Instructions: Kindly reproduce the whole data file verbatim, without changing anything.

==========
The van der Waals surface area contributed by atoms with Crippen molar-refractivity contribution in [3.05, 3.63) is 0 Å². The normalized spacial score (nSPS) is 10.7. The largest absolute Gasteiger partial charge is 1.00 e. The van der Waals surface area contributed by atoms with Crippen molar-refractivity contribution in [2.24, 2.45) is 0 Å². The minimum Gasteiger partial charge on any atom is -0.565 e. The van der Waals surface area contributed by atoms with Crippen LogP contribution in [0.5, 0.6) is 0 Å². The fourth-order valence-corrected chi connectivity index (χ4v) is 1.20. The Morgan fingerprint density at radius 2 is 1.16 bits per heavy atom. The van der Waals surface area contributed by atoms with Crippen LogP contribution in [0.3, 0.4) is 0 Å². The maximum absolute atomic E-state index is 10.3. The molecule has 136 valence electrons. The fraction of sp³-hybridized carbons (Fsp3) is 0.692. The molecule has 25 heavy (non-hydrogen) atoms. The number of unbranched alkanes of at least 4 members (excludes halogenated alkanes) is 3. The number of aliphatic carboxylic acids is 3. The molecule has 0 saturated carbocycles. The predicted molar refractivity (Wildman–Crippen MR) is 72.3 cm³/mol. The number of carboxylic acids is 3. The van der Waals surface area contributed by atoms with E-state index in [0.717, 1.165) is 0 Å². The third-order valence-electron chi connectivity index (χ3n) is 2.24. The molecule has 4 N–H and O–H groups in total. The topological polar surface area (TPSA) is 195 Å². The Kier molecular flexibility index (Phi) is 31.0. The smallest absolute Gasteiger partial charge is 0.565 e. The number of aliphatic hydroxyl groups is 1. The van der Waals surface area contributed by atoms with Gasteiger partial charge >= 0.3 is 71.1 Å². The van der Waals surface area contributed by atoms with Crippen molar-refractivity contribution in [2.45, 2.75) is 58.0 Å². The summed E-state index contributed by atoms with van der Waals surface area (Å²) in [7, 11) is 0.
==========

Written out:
The van der Waals surface area contributed by atoms with Crippen molar-refractivity contribution in [3.05, 3.63) is 0 Å². The normalized spacial score (nSPS) is 10.7. The largest absolute Gasteiger partial charge is 1.00 e. The van der Waals surface area contributed by atoms with Crippen molar-refractivity contribution in [2.24, 2.45) is 0 Å². The minimum Gasteiger partial charge on any atom is -0.565 e. The van der Waals surface area contributed by atoms with Crippen LogP contribution in [0.5, 0.6) is 0 Å². The fourth-order valence-corrected chi connectivity index (χ4v) is 1.20. The Morgan fingerprint density at radius 2 is 1.16 bits per heavy atom. The van der Waals surface area contributed by atoms with Crippen LogP contribution in [0.3, 0.4) is 0 Å². The maximum absolute atomic E-state index is 10.3. The molecule has 136 valence electrons. The fraction of sp³-hybridized carbons (Fsp3) is 0.692. The molecule has 25 heavy (non-hydrogen) atoms. The number of unbranched alkanes of at least 4 members (excludes halogenated alkanes) is 3. The number of aliphatic carboxylic acids is 3. The molecule has 0 saturated carbocycles. The predicted molar refractivity (Wildman–Crippen MR) is 72.3 cm³/mol. The number of carboxylic acids is 3. The van der Waals surface area contributed by atoms with E-state index in [0.717, 1.165) is 0 Å². The third-order valence-electron chi connectivity index (χ3n) is 2.24. The molecule has 4 N–H and O–H groups in total. The topological polar surface area (TPSA) is 195 Å². The Kier molecular flexibility index (Phi) is 31.0. The smallest absolute Gasteiger partial charge is 0.565 e. The number of aliphatic hydroxyl groups is 1. The van der Waals surface area contributed by atoms with Gasteiger partial charge >= 0.3 is 71.1 Å². The van der Waals surface area contributed by atoms with Crippen molar-refractivity contribution in [2.45, 2.75) is 58.0 Å². The summed E-state index contributed by atoms with van der Waals surface area (Å²) in [7, 11) is 0.